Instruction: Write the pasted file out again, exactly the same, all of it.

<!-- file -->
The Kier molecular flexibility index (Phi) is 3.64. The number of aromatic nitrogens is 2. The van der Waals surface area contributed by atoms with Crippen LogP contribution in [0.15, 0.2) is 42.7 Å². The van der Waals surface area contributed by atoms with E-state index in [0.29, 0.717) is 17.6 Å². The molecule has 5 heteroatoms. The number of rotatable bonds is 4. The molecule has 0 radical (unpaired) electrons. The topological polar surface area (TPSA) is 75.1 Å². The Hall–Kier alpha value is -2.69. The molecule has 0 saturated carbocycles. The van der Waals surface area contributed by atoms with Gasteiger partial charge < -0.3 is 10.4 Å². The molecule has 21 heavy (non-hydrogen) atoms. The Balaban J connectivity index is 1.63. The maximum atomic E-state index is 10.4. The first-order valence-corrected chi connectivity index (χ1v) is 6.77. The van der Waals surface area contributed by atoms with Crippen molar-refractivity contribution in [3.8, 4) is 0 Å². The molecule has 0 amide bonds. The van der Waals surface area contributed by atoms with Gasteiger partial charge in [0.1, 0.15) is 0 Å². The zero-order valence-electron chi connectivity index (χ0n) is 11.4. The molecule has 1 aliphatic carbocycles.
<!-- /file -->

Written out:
The Kier molecular flexibility index (Phi) is 3.64. The number of aromatic nitrogens is 2. The van der Waals surface area contributed by atoms with Crippen LogP contribution in [0.15, 0.2) is 42.7 Å². The van der Waals surface area contributed by atoms with E-state index in [0.29, 0.717) is 17.6 Å². The molecule has 5 heteroatoms. The number of rotatable bonds is 4. The molecule has 0 radical (unpaired) electrons. The topological polar surface area (TPSA) is 75.1 Å². The Hall–Kier alpha value is -2.69. The molecule has 0 saturated carbocycles. The van der Waals surface area contributed by atoms with Gasteiger partial charge < -0.3 is 10.4 Å². The molecule has 21 heavy (non-hydrogen) atoms. The Balaban J connectivity index is 1.63. The maximum atomic E-state index is 10.4. The first-order valence-corrected chi connectivity index (χ1v) is 6.77. The van der Waals surface area contributed by atoms with Crippen molar-refractivity contribution in [3.8, 4) is 0 Å². The molecule has 0 amide bonds. The van der Waals surface area contributed by atoms with Gasteiger partial charge in [0.1, 0.15) is 0 Å². The zero-order valence-electron chi connectivity index (χ0n) is 11.4. The molecule has 1 aliphatic carbocycles.